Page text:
The number of men being told they have breast cancer has continuously risen for the last 25 years, say north-east researchers.
A team of scientists from Aberdeen University has found diagnosis rates almost doubled from 0.8 cases per 100,000 men in 1992 to 1.3 cases per 100,000 men in 2017.
They discovered the trend was most notable in the north of Scotland and found it was stronger in rural areas.
Aberdeen University’s study on the official Scottish data also revealed male breast cancer accounted for 0.36% of all breast cancers diagnosed in 1992, rising to 0.65% of all breast cancers in 2017.
Male breast cancer is still relatively rare with around 25 cases diagnosed in Scotland per year, and in the NHS Grampian area 49 men have been told they have the disease in the 25 years up until 2017.
Professor Valerie Speirs from Aberdeen University used publicly available data from the Information Services Division Scotland to monitor the trends over the last two and a half decades.
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She said: “The number of men receiving a breast cancer diagnosis in Scotland has almost doubled in the last 25 years.
“That doesn’t mean it’s large numbers that are affected, but it does mirror data that’s coming out of other countries.
“The USA has also reported a rise and there needs to be an increased appreciation that this is something that can affect both genders.
“In the north and north-east, which are both areas associated with farming, we’ve seen a larger proportion of diagnoses than the rest of Scotland. While we don’t have firm, concrete evidence, we suspect the higher numbers are down to prolonged exposure to chemicals associated with agriculture, including environmental oestrogens and pesticides.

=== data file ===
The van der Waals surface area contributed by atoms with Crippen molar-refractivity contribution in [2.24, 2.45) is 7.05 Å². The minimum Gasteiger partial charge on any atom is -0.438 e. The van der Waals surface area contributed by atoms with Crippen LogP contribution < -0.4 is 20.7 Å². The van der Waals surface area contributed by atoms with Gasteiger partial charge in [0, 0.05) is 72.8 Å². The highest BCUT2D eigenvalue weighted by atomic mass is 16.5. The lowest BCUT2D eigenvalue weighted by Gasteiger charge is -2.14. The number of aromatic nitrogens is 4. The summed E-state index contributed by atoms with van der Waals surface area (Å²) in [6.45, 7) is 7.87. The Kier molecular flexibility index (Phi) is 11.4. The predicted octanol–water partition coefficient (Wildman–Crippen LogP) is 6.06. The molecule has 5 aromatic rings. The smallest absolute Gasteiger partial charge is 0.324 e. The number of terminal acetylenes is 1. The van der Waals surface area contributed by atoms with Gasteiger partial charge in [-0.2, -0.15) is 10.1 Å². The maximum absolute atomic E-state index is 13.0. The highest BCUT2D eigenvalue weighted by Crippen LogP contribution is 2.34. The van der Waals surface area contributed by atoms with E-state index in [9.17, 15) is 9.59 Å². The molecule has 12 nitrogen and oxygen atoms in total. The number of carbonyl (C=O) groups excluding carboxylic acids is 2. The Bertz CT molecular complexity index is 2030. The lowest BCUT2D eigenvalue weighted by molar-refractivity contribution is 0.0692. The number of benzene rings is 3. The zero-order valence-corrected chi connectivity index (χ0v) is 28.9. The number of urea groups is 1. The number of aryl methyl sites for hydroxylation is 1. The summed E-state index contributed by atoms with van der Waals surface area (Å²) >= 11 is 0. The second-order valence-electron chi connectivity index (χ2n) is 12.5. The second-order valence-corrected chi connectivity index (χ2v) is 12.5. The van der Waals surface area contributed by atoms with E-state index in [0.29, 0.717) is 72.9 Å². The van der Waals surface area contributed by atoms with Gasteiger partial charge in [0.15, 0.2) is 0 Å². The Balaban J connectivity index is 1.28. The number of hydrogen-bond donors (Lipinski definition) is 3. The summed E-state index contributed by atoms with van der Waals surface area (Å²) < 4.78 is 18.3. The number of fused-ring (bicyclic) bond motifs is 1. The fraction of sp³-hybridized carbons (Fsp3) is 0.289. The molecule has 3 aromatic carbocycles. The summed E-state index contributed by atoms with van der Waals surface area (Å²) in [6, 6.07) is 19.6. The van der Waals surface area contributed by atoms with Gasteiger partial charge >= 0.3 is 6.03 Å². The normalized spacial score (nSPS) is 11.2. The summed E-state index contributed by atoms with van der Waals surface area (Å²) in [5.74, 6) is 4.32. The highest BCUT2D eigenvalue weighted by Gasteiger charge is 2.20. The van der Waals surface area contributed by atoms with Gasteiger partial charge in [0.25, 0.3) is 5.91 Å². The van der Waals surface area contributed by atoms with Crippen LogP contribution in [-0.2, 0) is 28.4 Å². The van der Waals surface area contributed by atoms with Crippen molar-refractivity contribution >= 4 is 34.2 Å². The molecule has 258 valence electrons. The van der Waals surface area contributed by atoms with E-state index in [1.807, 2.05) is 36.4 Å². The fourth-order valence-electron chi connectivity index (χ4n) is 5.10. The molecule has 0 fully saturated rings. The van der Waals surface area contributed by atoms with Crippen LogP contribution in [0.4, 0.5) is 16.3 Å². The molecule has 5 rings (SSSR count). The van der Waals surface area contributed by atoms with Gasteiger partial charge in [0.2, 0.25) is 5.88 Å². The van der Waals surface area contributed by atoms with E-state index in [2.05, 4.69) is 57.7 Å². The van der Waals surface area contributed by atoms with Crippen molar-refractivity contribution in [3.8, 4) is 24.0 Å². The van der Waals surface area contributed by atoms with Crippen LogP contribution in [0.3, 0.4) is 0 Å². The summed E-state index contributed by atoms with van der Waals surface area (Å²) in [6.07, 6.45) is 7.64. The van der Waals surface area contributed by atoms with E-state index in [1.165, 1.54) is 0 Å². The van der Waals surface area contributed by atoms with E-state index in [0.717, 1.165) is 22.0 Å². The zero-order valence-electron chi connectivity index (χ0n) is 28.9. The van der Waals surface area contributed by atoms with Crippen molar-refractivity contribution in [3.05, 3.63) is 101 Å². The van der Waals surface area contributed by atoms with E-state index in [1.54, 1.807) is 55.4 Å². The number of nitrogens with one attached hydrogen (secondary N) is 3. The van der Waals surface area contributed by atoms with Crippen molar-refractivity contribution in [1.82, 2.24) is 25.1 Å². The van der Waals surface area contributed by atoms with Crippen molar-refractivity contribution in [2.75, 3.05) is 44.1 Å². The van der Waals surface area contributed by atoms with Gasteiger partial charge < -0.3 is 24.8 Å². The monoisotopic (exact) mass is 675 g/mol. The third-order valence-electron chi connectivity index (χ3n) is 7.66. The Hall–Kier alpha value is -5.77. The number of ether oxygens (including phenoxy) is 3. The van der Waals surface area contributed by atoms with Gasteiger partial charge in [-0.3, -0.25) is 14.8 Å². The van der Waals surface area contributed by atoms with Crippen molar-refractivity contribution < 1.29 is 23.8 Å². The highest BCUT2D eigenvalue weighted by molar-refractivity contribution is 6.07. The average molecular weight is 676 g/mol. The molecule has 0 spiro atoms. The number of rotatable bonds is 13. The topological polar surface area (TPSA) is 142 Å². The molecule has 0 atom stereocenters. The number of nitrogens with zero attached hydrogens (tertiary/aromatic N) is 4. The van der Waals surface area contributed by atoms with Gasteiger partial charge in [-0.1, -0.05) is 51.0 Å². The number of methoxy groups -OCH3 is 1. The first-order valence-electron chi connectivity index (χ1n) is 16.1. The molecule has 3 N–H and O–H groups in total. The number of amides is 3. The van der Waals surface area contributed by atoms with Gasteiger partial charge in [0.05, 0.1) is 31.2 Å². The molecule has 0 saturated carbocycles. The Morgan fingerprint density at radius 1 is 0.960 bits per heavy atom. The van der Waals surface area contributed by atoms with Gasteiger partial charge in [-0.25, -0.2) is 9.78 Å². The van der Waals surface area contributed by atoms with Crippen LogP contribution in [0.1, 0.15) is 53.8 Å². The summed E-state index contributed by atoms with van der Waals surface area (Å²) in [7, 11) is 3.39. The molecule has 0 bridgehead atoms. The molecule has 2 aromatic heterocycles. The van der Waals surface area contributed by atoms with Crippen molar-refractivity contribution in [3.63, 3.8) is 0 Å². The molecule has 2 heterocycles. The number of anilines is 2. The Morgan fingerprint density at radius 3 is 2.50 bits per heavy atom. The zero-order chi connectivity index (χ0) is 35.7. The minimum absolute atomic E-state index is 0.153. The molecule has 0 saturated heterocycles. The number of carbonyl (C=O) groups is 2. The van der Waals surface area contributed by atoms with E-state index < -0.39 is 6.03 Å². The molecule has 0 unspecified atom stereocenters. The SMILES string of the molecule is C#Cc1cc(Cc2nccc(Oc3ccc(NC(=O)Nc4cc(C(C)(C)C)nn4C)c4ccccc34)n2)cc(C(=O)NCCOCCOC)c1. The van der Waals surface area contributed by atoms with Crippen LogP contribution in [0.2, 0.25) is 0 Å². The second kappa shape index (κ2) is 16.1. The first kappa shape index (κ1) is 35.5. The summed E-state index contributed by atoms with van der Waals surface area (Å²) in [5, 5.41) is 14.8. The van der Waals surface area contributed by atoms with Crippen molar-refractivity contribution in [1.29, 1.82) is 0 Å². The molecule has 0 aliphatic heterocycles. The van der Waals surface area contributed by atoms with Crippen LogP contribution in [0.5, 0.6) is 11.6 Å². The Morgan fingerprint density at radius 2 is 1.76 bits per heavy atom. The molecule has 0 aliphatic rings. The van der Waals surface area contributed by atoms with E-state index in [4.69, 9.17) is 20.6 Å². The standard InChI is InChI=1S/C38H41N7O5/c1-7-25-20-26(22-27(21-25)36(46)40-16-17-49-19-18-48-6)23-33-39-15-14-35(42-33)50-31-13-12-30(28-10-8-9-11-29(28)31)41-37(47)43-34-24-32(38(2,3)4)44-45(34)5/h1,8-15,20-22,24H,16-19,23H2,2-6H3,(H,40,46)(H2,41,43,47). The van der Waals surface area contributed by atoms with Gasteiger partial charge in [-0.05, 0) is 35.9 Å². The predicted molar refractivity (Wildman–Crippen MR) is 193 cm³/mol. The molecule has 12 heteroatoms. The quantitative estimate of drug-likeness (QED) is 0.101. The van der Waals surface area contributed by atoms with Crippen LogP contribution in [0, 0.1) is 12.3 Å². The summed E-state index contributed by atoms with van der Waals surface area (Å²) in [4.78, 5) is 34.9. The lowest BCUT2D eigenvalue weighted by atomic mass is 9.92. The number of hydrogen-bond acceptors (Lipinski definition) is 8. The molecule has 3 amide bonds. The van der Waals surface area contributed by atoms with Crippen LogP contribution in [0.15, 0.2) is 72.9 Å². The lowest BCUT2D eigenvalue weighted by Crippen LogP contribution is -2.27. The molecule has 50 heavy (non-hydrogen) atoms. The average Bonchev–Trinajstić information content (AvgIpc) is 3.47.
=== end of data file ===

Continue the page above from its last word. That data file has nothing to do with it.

“We need to make men more aware that breast cancer can affect them because currently the discussion is almost entirely female focused.
Dr Kotryna Temcinaite from charity Breast Cancer Now said more research is needed to understand the reasons behind the rise since the early 1990s.
She said: “These important figures illustrate just how much there is still to do to tackle breast cancer in men. With this study showing incidence has risen in Scotland over the last 25 years, research will be crucial to gaining a better understanding of its causes, how it differs to the disease in women and how best to treat it.
“While it’s an interesting pattern that more breast cancers have been diagnosed in men in rural areas of Scotland, more research is needed before we can speculate about any potential causes, particularly given the small numbers of cases involved.”